The availability of online tools that make trademark filings accessible to all are, in most respects, a positive development. However, the flipside is that such offerings can result in applicants investing in the process without fully understanding trademark law or first seeking specialist help. This appears to be the case with the self-proclaimed 'Trademark King', who has spent up to $50,000 in trademark filings that one commentator has labelled “void from the outset”.
The controversy over the African Intellectual Property Organisation’s recent accession to the Madrid Protocol continues to develop, with the group of agents who claim accession is illegal calling on INTA for support. However, the association has told World Trademark Review that it is not in a position to become involved in the legality of a country’s or intergovernmental organisation’s accession to the Madrid Protocol.
The government of the Cayman Islands is drawing up a new Trademarks Bill that will introduce a local register and offer an increased ability to enforce marks. One lawyer in the region has told World Trademark Review that the new bill will finally bring the country’s IP system into the 21st century, and could halt the trend of international businesses ignoring the Caymans in their brand protection efforts.
American animal rights organisation PETA is well known for running campaigns that use popular third-party brand names to promote its message to a wider audience. A PETA representative tells WTR that the organisation draws on the expertise of legal counsel to use intellectual property to its advantage - and advises other not-for-profits to do the same.
An analyst report into online marketplace Etsy has issued a stark warning about the large proportion of potentially infringing items being sold on the site, causing the company’s stock to plummet. While sending a clear signal to trademark counsel that they need to ensure the platform is in their policing plans, the positive takeaway is the hesitancy investors exhibit when faced with sites that sell allegedly infringing items.
The in-house counsel who heads up YouTube's trademark and anti-counterfeiting policies has told WTR that finding the correct balance between alleviating brand owner concerns and protecting the free speech of its users is a challenge, although she notes that the two concepts are not mutually exclusive.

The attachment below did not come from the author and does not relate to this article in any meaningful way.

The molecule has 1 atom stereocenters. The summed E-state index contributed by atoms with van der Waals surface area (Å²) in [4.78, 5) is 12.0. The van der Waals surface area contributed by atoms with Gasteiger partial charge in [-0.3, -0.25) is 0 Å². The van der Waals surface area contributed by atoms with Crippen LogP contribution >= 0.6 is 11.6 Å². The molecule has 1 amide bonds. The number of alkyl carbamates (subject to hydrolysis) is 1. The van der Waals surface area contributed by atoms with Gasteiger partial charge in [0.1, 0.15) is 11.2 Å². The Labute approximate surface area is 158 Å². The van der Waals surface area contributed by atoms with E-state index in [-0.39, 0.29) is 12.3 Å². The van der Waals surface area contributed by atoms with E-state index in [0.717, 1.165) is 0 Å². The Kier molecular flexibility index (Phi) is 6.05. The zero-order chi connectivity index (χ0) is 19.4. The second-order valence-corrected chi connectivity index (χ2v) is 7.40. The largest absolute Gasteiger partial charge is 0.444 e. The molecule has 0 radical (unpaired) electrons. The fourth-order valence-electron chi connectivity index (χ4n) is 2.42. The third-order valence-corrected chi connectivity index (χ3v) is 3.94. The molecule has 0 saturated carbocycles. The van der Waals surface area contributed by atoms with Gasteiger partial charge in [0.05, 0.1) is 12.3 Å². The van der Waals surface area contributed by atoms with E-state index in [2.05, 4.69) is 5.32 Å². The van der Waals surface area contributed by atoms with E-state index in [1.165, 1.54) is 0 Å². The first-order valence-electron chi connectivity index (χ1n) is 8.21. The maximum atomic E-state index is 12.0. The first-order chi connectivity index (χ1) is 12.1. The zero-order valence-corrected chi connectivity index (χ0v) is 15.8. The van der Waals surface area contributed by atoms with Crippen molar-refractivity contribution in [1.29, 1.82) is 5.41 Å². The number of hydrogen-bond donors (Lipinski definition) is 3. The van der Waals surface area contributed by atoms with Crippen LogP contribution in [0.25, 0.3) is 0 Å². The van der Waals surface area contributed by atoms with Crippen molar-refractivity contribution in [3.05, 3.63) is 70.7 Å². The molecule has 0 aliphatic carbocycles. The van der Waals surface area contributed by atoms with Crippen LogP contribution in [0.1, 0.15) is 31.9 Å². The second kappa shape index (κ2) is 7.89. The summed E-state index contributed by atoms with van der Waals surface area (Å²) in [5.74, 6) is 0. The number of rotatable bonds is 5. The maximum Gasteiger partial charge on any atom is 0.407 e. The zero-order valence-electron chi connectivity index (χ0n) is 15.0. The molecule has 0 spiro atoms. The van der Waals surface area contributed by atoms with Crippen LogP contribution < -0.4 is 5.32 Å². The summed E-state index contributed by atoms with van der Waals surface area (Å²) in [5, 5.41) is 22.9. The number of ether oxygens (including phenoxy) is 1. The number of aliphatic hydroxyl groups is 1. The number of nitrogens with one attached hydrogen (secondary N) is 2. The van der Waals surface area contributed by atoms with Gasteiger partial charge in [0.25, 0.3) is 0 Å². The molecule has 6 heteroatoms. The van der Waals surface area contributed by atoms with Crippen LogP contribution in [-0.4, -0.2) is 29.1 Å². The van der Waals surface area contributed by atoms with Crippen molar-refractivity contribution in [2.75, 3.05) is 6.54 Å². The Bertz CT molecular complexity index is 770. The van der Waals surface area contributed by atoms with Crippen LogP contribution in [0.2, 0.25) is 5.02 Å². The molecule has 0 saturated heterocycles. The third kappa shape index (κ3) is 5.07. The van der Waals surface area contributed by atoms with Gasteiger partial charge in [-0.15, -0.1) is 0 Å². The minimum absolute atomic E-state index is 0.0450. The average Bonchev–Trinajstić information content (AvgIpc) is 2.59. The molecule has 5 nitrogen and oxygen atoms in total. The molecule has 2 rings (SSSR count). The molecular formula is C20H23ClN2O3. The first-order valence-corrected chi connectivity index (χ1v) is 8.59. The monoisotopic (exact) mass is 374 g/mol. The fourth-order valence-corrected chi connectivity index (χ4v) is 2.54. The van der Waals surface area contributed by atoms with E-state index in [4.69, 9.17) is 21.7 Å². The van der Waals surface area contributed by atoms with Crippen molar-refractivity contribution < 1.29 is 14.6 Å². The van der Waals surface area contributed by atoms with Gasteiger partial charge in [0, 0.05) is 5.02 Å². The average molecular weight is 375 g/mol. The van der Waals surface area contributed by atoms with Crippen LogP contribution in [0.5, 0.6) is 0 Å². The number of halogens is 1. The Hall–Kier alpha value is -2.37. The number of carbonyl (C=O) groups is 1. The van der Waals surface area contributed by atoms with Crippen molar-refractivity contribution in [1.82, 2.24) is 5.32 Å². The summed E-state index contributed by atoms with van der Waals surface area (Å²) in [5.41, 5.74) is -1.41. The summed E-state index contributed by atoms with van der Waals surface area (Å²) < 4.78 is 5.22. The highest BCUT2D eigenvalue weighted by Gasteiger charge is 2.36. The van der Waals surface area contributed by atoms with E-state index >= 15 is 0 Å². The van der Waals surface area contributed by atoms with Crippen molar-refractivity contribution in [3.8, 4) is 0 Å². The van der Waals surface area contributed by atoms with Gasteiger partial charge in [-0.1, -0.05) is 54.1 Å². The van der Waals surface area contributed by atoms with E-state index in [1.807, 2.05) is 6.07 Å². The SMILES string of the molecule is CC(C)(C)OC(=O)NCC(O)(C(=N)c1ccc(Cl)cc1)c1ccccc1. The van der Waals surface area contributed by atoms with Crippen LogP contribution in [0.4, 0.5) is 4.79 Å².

The continuing tension between the African Intellectual Property Organisation (OAPI) and accredited agents in the region who oppose its recent accession to the Madrid Protocol shows no sign of abating.
After a record-breaking double sunrise period for its ‘.adult’ and ‘.porn’ gTLD strings, ICM Registry has announced it is expanding its programme for trademark owners by allowing sunrise B applicants access to its domain matching programme. The move comes at a time when, according to ICM Registry’s legal counsel, trademark counsel are clearly suffering from “domain fatigue”.
One of the biggest challenges for WIPO as it looks to increase the reach of the Madrid Protocol around the globe is the initial negative reaction from law firms that fear a loss in trademark filing work. Yet one newly contracted country, Cambodia, has had a different experience - and the director of its national IP office claims that it is down to taking a brutally honest approach to the impact of the new regime.
While 10,000 trademark practitioners have descended on San Diego for INTA’s annual meeting, this year’s WTR Global Trademark Benchmarking Survey found that a third of trademark counsel are unsure whether IP associations are doing a good job of keeping them up-to-date on legal developments.
In this year’s WTR Global Trademark Benchmarking Survey, one of the biggest trends observed was the sharp increase in online enforcement activities undertaken by corporate counsel. We take a look at this, and some of the other findings, in the infographic below.